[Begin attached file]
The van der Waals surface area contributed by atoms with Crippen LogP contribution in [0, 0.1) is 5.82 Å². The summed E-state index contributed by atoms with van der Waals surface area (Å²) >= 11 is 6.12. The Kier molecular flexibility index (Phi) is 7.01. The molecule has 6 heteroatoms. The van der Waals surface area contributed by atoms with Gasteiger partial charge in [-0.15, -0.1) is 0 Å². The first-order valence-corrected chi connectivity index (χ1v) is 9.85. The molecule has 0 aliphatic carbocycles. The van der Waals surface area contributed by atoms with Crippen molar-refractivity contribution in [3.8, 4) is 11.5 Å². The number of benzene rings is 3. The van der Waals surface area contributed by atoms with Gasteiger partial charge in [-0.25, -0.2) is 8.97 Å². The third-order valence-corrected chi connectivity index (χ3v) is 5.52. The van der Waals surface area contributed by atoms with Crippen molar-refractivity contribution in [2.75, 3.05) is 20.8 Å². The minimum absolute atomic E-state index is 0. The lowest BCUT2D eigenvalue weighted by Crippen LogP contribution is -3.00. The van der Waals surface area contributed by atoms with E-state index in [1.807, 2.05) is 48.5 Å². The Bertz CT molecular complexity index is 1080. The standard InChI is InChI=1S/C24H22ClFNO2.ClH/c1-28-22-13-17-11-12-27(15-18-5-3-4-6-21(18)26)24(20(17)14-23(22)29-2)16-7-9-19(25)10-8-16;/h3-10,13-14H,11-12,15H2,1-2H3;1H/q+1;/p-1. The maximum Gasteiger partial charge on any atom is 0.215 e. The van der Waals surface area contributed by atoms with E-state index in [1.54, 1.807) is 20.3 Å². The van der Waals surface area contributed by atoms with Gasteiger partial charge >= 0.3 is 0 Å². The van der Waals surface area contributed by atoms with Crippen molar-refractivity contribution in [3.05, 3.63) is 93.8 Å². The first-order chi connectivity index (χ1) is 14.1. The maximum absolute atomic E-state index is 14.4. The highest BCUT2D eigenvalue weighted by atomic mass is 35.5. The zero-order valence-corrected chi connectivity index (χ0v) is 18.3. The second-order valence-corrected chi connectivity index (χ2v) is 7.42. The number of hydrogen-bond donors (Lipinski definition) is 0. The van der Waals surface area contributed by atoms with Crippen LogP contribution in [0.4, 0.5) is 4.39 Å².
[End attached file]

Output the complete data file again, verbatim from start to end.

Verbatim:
The van der Waals surface area contributed by atoms with Crippen LogP contribution in [0, 0.1) is 5.82 Å². The summed E-state index contributed by atoms with van der Waals surface area (Å²) >= 11 is 6.12. The Kier molecular flexibility index (Phi) is 7.01. The molecule has 6 heteroatoms. The van der Waals surface area contributed by atoms with Gasteiger partial charge in [-0.15, -0.1) is 0 Å². The first-order valence-corrected chi connectivity index (χ1v) is 9.85. The molecule has 0 aliphatic carbocycles. The van der Waals surface area contributed by atoms with Crippen molar-refractivity contribution in [3.8, 4) is 11.5 Å². The number of benzene rings is 3. The van der Waals surface area contributed by atoms with Gasteiger partial charge in [-0.25, -0.2) is 8.97 Å². The third-order valence-corrected chi connectivity index (χ3v) is 5.52. The van der Waals surface area contributed by atoms with Crippen molar-refractivity contribution in [2.75, 3.05) is 20.8 Å². The minimum absolute atomic E-state index is 0. The lowest BCUT2D eigenvalue weighted by Crippen LogP contribution is -3.00. The van der Waals surface area contributed by atoms with E-state index in [1.807, 2.05) is 48.5 Å². The Bertz CT molecular complexity index is 1080. The standard InChI is InChI=1S/C24H22ClFNO2.ClH/c1-28-22-13-17-11-12-27(15-18-5-3-4-6-21(18)26)24(20(17)14-23(22)29-2)16-7-9-19(25)10-8-16;/h3-10,13-14H,11-12,15H2,1-2H3;1H/q+1;/p-1. The maximum Gasteiger partial charge on any atom is 0.215 e. The van der Waals surface area contributed by atoms with E-state index in [1.54, 1.807) is 20.3 Å². The van der Waals surface area contributed by atoms with Gasteiger partial charge >= 0.3 is 0 Å². The van der Waals surface area contributed by atoms with Crippen molar-refractivity contribution in [3.05, 3.63) is 93.8 Å². The first-order chi connectivity index (χ1) is 14.1. The maximum absolute atomic E-state index is 14.4. The highest BCUT2D eigenvalue weighted by atomic mass is 35.5. The zero-order valence-corrected chi connectivity index (χ0v) is 18.3. The second-order valence-corrected chi connectivity index (χ2v) is 7.42. The number of hydrogen-bond donors (Lipinski definition) is 0. The van der Waals surface area contributed by atoms with Crippen LogP contribution in [0.4, 0.5) is 4.39 Å².